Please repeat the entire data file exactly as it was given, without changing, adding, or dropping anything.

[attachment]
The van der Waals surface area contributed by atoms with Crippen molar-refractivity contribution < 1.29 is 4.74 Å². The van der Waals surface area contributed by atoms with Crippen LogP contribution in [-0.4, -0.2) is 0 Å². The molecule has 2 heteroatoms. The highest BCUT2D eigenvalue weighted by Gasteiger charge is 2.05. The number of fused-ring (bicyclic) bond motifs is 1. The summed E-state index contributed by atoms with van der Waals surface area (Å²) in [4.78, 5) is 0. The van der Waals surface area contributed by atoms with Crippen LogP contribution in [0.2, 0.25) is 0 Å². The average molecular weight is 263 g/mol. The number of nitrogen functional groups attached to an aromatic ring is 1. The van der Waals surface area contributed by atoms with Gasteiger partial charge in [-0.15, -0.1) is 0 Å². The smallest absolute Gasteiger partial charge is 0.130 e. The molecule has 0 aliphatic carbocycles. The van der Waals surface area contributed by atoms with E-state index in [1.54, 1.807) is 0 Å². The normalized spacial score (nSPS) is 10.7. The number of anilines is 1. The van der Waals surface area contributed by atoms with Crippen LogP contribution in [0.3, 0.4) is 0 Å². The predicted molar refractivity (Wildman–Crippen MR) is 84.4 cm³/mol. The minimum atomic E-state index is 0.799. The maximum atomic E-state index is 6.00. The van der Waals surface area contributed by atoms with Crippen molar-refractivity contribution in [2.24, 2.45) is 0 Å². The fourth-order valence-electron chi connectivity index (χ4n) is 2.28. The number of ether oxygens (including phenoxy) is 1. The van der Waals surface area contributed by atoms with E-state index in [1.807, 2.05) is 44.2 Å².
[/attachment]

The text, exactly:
The van der Waals surface area contributed by atoms with Crippen molar-refractivity contribution < 1.29 is 4.74 Å². The van der Waals surface area contributed by atoms with Crippen LogP contribution in [-0.4, -0.2) is 0 Å². The molecule has 2 heteroatoms. The highest BCUT2D eigenvalue weighted by Gasteiger charge is 2.05. The number of fused-ring (bicyclic) bond motifs is 1. The summed E-state index contributed by atoms with van der Waals surface area (Å²) in [4.78, 5) is 0. The van der Waals surface area contributed by atoms with Crippen LogP contribution in [0.2, 0.25) is 0 Å². The average molecular weight is 263 g/mol. The number of nitrogen functional groups attached to an aromatic ring is 1. The van der Waals surface area contributed by atoms with Gasteiger partial charge in [-0.15, -0.1) is 0 Å². The smallest absolute Gasteiger partial charge is 0.130 e. The molecule has 0 aliphatic carbocycles. The van der Waals surface area contributed by atoms with E-state index in [1.54, 1.807) is 0 Å². The normalized spacial score (nSPS) is 10.7. The number of anilines is 1. The van der Waals surface area contributed by atoms with Crippen LogP contribution in [0.3, 0.4) is 0 Å². The predicted molar refractivity (Wildman–Crippen MR) is 84.4 cm³/mol. The minimum atomic E-state index is 0.799. The maximum atomic E-state index is 6.00. The van der Waals surface area contributed by atoms with Crippen molar-refractivity contribution in [2.24, 2.45) is 0 Å². The fourth-order valence-electron chi connectivity index (χ4n) is 2.28. The number of ether oxygens (including phenoxy) is 1. The van der Waals surface area contributed by atoms with E-state index in [1.807, 2.05) is 44.2 Å².